State Bank of Pakistan (SBP) has raised the policy rates by 25 basis points to 10.25 percent that will be effective from February 1.
Business community at large showed its satisfaction over government’s recommendations in the mini-budget might be upset from this news as the hike in the interest rates will increase their cost of doing business.
In 2018, the policy rates were increased by 4.25 percent to 10 percent, which drastically increased the business and the production cost of the businessmen, industrialists and investors relying on the government borrowing. However, the central bank has reasons to hike the policy rate.
The challenges to Pakistan’s economy persist, the current account deficit remains high despite major improvements; the fiscal deficit is elevated, and the core inflation is persistently high. This situation calls for continued consolidation efforts and the need to revise up the interest rate at the hands of the central bank.
Factors Behind MPC’s Decision
Economic data released after the last Monetary Policy Committee (MPC) meeting in November 2018 confirms that the stabilization measures implemented during the last twelve months are taking hold.
Average headline CPI inflation stands at 6.0 percent for the first half of FY19, which is considerably higher than the 3.8 percent recorded during the same period last year
Going forward, the second round impacts of the exchange rate movements, upward adjustments in gas and electricity tariffs, and higher government borrowings from SBP are likely to be offset by the lagged impact of the increase in policy rates and the fall in international oil prices, on inflation. Accordingly, the projected range of inflation remains unchanged at 6.5 to 7.5 percent.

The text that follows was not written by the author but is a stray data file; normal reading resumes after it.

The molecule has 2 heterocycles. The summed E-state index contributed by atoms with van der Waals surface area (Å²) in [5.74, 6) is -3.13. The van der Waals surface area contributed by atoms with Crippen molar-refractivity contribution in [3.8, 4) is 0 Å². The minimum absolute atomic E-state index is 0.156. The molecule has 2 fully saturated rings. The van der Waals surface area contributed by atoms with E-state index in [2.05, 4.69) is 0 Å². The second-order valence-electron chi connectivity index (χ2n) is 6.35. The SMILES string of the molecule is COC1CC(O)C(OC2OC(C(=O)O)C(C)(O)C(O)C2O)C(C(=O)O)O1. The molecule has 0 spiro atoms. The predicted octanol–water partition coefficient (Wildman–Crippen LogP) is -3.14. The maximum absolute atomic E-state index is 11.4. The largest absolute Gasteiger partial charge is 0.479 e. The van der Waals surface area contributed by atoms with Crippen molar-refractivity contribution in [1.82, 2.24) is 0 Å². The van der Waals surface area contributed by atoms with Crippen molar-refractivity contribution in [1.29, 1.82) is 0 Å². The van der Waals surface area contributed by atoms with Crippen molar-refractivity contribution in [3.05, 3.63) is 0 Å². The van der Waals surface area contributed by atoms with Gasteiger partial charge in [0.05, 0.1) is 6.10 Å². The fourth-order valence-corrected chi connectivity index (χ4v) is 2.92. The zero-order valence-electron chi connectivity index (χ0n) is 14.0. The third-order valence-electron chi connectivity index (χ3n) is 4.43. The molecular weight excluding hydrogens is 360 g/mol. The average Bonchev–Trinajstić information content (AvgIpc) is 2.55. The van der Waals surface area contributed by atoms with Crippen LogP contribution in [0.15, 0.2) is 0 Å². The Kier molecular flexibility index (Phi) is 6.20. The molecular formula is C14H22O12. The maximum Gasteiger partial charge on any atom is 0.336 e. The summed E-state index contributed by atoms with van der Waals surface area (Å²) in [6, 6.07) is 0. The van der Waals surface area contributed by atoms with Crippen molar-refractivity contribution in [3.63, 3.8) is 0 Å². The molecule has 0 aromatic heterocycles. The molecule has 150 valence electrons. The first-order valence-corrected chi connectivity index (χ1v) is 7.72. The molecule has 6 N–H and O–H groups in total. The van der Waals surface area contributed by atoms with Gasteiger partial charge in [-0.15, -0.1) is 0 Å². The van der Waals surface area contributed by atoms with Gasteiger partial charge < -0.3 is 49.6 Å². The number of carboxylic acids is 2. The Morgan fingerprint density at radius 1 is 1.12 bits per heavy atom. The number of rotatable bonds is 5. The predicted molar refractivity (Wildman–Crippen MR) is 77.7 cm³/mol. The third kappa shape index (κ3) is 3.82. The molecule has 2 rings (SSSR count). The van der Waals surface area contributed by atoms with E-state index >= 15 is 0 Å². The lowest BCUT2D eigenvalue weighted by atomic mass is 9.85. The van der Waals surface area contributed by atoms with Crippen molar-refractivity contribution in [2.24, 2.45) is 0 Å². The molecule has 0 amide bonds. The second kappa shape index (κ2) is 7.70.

The pickup in inflation and the continuation of economic challenges are taking their toll on economic performance. Real economic activity has witnessed a marked slowdown during the first half of the year.
The fiscal deficit for the first half FY19 is likely to be higher than the same period last year. The MPC reiterated its earlier view that fiscal policy will have to be proactive and play a supportive role to generate conditions for stability and sustainable growth.
On the external front, the current account deficit (CAD) recorded a YoY reduction of 4.4 percent during the first half of the year to US$ 8.0 billion. This improvement is largely driven by a sharp deceleration in the import of goods and services. A marginal increase in exports and a healthy growth in remittances also helped contain the current account deficit.
Meanwhile, all major Kharif crops have recorded a decline in production from last year’s levels. The initial assessment of the wheat crop is also not encouraging. Both, the direct and the knock on, impacts of changes in commodity producing sectors on the services sector, is likely to reduce real GDP growth for FY19 to around 4.0 percent, well below both the annual target of 6.2 percent and the 5.8 percent growth realized in the previous year.
The MPC noted that the impact of stabilization measures implemented so far is gradually unfolding and confidence is improving amidst reduced economic uncertainty, but the fiscal deficit is yet to show signs of consolidation despite a reduction in PSDP spending. Although a gradual improvement in the current account deficit is visible, it remains high. The marked shift in the pattern of government borrowing from scheduled banks to SBP entails inflationary concerns; and even as stabilization measures gradually work through the economy, underlying inflationary pressures persist.